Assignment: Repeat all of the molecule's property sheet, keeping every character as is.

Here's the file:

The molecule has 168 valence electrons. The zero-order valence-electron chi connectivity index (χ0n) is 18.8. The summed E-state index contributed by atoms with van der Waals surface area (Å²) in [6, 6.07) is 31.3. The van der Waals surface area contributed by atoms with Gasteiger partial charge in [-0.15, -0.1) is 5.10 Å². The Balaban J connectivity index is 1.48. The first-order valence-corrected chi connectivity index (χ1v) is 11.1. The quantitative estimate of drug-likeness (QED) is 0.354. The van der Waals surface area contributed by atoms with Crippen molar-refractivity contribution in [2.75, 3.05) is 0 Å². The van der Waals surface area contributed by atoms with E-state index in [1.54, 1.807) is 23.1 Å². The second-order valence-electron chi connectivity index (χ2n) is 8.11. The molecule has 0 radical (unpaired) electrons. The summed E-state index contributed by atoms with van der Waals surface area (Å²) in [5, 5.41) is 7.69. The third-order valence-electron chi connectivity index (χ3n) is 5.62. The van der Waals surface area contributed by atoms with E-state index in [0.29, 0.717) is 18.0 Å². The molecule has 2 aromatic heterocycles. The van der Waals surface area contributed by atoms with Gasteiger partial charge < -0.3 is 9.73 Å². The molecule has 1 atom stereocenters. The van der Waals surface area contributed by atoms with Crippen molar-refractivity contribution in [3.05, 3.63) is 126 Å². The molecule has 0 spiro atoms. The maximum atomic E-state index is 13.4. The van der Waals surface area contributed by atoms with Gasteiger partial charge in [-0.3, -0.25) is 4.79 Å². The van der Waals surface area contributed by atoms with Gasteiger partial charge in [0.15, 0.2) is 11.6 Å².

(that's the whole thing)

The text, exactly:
The molecule has 168 valence electrons. The zero-order valence-electron chi connectivity index (χ0n) is 18.8. The summed E-state index contributed by atoms with van der Waals surface area (Å²) in [6, 6.07) is 31.3. The van der Waals surface area contributed by atoms with Gasteiger partial charge in [-0.15, -0.1) is 5.10 Å². The Balaban J connectivity index is 1.48. The first-order valence-corrected chi connectivity index (χ1v) is 11.1. The quantitative estimate of drug-likeness (QED) is 0.354. The van der Waals surface area contributed by atoms with Crippen molar-refractivity contribution in [2.75, 3.05) is 0 Å². The van der Waals surface area contributed by atoms with E-state index in [1.54, 1.807) is 23.1 Å². The second-order valence-electron chi connectivity index (χ2n) is 8.11. The molecule has 0 radical (unpaired) electrons. The summed E-state index contributed by atoms with van der Waals surface area (Å²) in [5, 5.41) is 7.69. The third-order valence-electron chi connectivity index (χ3n) is 5.62. The van der Waals surface area contributed by atoms with E-state index in [0.29, 0.717) is 18.0 Å². The molecule has 2 aromatic heterocycles. The van der Waals surface area contributed by atoms with Gasteiger partial charge < -0.3 is 9.73 Å². The molecule has 1 atom stereocenters. The van der Waals surface area contributed by atoms with Crippen molar-refractivity contribution in [3.05, 3.63) is 126 Å². The molecule has 0 spiro atoms. The maximum atomic E-state index is 13.4. The van der Waals surface area contributed by atoms with Gasteiger partial charge in [-0.3, -0.25) is 4.79 Å². The van der Waals surface area contributed by atoms with Gasteiger partial charge in [0.15, 0.2) is 11.6 Å².